Retail giant Target Corp. has decided to drop its health care plan for part-time workers, citing low participation and saying its workers will be better off applying for coverage under the Obamacare insurance exchanges.
In a blog post Tuesday, the Minneapolis-based retailer said it will ease the transition by doling out a $500 cash payment to each employee who loses coverage.
Target pitched the change as common sense, yet did not say how much the move could save the company. The company also suggested it was doing employees a favor by getting out of the way of health care options under the Affordable Care Act.
“The launch of health insurance marketplaces provides new options for health care coverage that we believe our part-time team members may prefer,” the company said in the posting, which featured its top human resources official. “In fact, by offering them insurance, we could actually disqualify many of them from being eligible for newly available subsidies that could reduce their overall health insurance expense.”
The company said less than 10 percent of its employees participate in the company’s health care plan for part-timers, but the move raises questions about how the Affordable Care Act might influence employer-based coverage, where a large majority of Americans get their coverage. Analysts say employers may be inclined to move health care coverage into the individual market and state-based exchanges, where people may be eligible for government subsidies based on income.
Target is not the first company to announce changes to its health care plan as Obamacare rolls out in earnest.
In August, UPS said it would drop health care coverage for about 15,000 employees’ spouses who are eligible for coverage from their own workplaces. The company said the move was its best option to keep health care costs in check, given Obamacare’s fees and mininum-coverage requirements.
Assessing the impact of Obamacare on the employer-based market is tricky, given the myriad factors that affect annual premium changes.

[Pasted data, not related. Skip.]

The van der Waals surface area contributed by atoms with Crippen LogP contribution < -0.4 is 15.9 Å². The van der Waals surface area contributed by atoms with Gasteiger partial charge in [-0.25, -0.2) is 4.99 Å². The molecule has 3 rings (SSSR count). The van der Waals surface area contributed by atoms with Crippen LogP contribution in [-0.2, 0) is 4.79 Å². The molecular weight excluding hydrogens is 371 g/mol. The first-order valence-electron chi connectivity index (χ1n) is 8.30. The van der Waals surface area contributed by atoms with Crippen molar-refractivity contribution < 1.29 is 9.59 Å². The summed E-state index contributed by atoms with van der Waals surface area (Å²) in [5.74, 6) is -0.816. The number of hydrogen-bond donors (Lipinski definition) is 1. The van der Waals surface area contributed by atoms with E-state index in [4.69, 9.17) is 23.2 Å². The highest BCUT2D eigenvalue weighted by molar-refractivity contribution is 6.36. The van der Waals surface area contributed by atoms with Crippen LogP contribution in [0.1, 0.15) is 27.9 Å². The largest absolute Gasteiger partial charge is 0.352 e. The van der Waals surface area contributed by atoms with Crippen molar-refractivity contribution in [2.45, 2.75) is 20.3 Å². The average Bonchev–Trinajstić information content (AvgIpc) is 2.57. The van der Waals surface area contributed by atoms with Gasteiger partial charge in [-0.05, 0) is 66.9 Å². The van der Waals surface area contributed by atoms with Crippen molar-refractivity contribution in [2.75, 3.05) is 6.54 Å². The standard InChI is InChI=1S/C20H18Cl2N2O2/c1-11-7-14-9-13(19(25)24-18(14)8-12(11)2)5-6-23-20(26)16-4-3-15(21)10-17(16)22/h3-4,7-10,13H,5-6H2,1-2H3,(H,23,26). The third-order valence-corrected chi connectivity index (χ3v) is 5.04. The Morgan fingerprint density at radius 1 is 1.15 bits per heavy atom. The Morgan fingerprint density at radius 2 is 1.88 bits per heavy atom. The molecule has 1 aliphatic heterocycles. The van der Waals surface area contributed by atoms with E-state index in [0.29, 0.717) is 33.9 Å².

But given the political climate and the early problems with HealthCare.gov and the individual market, many critics are poised to blame any premium increases on the law.
Analysts have said smaller employers face the biggest consequences because they are less able to handle adverse changes to the balance of sick and healthy employees than larger firms can. It is a pressing concern because the law prohibits insurers from rejecting people with pre-existing conditions and from charging older consumers more than young people by more than a 3-1 ratio.
Additionally, the health care overhaul includes numerous taxes and fees that may be passed along to consumers in the employer-based insurance market.
Target said employees who work 20 to 31 hours still may qualify for vacation, dental, disability, life insurance and 401(k) benefits. Also, the company said it had no plans to cut hours as part of the move.
“At any time, our team members can talk to their manager about their interest and availability to work more hours,” the company said. “In fact, during the holiday season we offered our year-round part-time and full-time [employees] the opportunity to take on additional hours or cross-train to work in other areas — at their request.”
Target entered the health care debate this month unwittingly.
Hoping to drum up support for an Obamacare Web privacy law, House Republicans cited the millions of Target customers who had to monitor their bank accounts after hackers stole their credit card numbers.
With the help of 67 Democrats, the House passed the bill, which requires the federal government to notify consumers within two days if their personal data has been breached on online-based insurance markets tied to the health care overhaul.
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